Various agricultural and consumer advocacy groups have argued for legislation requiring food products to be labeled, and the 2002 Farm Bill did just that, requiring retailers to notify their customer of the country of origin of certain commodities. The COOL final rule went into effect in March 2009.
USDA's latest Supply and Demand report's reduction in yield estimates and supplies has the livestock industries battling ethanol for feed. The reduction in yield estimates removed more than 400 million bushels from an already tight supply/demand balance sheet.
Of course, twas the night before Christmas Eve, nearly eight years ago, when discovery of a single dairy cow with BSE in Washington state put holiday celebrations for much of agriculture on hold and fixated global attention on the U.S. beef and dairy industries and the issue of beef safety.
Wheat researcher Scott Haley recently walked through a maze of carefully labeled seed packets in a Colorado State University workroom, knowing that amid the array there just might be a new variety that yields success for state wheat growers.
The window of opportunity for planting winter wheat for grazing is rapidly closing. In Oklahoma, dualpurpose or forage-only winter wheat generally needs to be planted by mid-September in order to produce significant fall and winter forage. Wheat planted for grain-only has about another month to be in the ideal planting window.
Building your Brand to Add Value to your Herd, is the theme of this year's California Polytechnic State University, San Luis Obispo (Cal Poly), Field Day, Tradeshow and Bull Test Sale set for Saturday and Sunday, Oct. 1 and 2, at the Cal Poly Beef Center, San Luis Obispo.
The House Committee on Agricultures Subcommittee on Livestock, Dairy and Poultry discussed the issue of feed availability and its affect on the livestock and poultry industries during a hearing last week.
Many sectors of agriculture depend on government programs, such as crop insurance, conservation programs, direct payments and research and development. Congress is now forced to cull programs due to budget restraints, and those in the farm bill are not exempt.
Along with battling the worst drought in history, Texas has now added its worst fire season to its record breaking year. News of the severe Texas drought has been replaced with daily updates of hundreds of fires burning over 3.6 million acres.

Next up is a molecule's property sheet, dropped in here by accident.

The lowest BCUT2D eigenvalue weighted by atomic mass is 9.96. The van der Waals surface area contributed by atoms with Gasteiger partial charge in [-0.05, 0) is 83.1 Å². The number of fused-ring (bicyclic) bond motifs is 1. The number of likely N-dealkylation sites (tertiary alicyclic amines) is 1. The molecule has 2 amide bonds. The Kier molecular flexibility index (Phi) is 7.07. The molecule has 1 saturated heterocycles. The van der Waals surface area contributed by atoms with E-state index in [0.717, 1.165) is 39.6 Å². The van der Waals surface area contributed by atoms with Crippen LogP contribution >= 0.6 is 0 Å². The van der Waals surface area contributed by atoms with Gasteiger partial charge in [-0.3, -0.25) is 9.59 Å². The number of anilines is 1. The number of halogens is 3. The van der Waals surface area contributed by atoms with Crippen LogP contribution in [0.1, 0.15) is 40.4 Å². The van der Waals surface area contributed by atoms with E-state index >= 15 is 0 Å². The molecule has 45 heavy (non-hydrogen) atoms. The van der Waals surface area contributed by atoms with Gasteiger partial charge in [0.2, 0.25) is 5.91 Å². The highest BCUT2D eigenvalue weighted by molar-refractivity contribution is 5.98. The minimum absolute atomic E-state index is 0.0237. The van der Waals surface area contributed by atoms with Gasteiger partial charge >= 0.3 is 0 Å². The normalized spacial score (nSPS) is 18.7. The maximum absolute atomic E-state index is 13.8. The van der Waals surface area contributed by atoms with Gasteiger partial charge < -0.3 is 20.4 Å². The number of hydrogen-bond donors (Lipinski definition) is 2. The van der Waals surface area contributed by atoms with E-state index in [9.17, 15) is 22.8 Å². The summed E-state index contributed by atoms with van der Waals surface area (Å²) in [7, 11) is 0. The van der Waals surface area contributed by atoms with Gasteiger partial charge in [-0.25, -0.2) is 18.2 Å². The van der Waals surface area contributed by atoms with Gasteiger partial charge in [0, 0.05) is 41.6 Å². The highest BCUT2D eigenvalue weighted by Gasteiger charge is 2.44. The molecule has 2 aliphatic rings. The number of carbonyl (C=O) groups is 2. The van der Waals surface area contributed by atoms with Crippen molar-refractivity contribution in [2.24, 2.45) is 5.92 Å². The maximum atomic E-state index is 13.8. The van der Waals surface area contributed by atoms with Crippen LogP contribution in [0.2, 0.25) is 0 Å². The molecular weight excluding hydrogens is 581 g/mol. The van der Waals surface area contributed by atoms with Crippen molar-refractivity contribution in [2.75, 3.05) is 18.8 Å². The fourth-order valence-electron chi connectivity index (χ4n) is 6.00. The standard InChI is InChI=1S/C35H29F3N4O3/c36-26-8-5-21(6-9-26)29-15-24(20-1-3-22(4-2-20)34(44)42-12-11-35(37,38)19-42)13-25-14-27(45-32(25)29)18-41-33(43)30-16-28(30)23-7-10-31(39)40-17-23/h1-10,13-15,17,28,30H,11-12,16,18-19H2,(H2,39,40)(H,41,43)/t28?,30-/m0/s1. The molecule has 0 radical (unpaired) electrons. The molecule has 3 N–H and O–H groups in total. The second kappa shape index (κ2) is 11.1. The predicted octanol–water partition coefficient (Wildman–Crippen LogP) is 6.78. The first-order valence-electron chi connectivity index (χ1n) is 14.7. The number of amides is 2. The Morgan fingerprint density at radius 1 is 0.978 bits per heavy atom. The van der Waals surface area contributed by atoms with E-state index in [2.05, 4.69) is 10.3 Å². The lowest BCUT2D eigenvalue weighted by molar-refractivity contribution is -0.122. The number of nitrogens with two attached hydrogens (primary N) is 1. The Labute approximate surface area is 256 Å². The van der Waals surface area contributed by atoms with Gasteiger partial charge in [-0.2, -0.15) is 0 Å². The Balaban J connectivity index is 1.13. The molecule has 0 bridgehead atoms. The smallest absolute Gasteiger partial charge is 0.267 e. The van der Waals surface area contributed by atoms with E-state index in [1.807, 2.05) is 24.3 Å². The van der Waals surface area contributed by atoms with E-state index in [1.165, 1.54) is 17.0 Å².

Proposed rule changes to the Packers and Stockers Act (PSA) continue to be a major concern for livestock producers. The debate has been going on for over a year and industry professional are calling for its dismissal because of the damage the rule could do to livestock marketing efforts.
La Nina describes Pacific Ocean equatorial waters having cooler-than-average temperatures. In the U.S., the weather effects of La Nina include drier conditions in the southern Plains and Midwest, and above-average precipitation during winter in the northern states.
Congress faces a busy agenda when it returns from August recess, but U.S. Meat Export Federation (US- MEF) Chairman Keith Miller says few items can offer as much immediate benefit to the struggling U.S. economy as ratification of pending free trade agreements (FTAs) with South Korea, Panama and Colombia.
Scout fields to determine where problem areas are and the condition of stalks and ears. Harvest the problem areas first when field conditions are better and before kernels in close proximity to the ground have an opportunity for potential further deterioration.
USDA amended regulations regarding the commercial transportation of horses to slaughter, adding a definition of equine for slaughter and making other changes to protect horses during transportation to slaughter. According to USDA, this action will ensure the humane treatment of the horses.
Producers can expect a similar weather pattern during harvest this year compared to last year, as this will be the second year of a La Nina pattern, according to a University of Nebraska-Lincoln state climatologist.
As befits the chairman of the worlds largest food-production company, Peter Brabeck-Letmathe is counting calories. But its not his diet that the chairman and former CEO of Nestle is worried about. Its all the food that the U.S. and Europe are converting into fuel while the worlds poor get hungrier.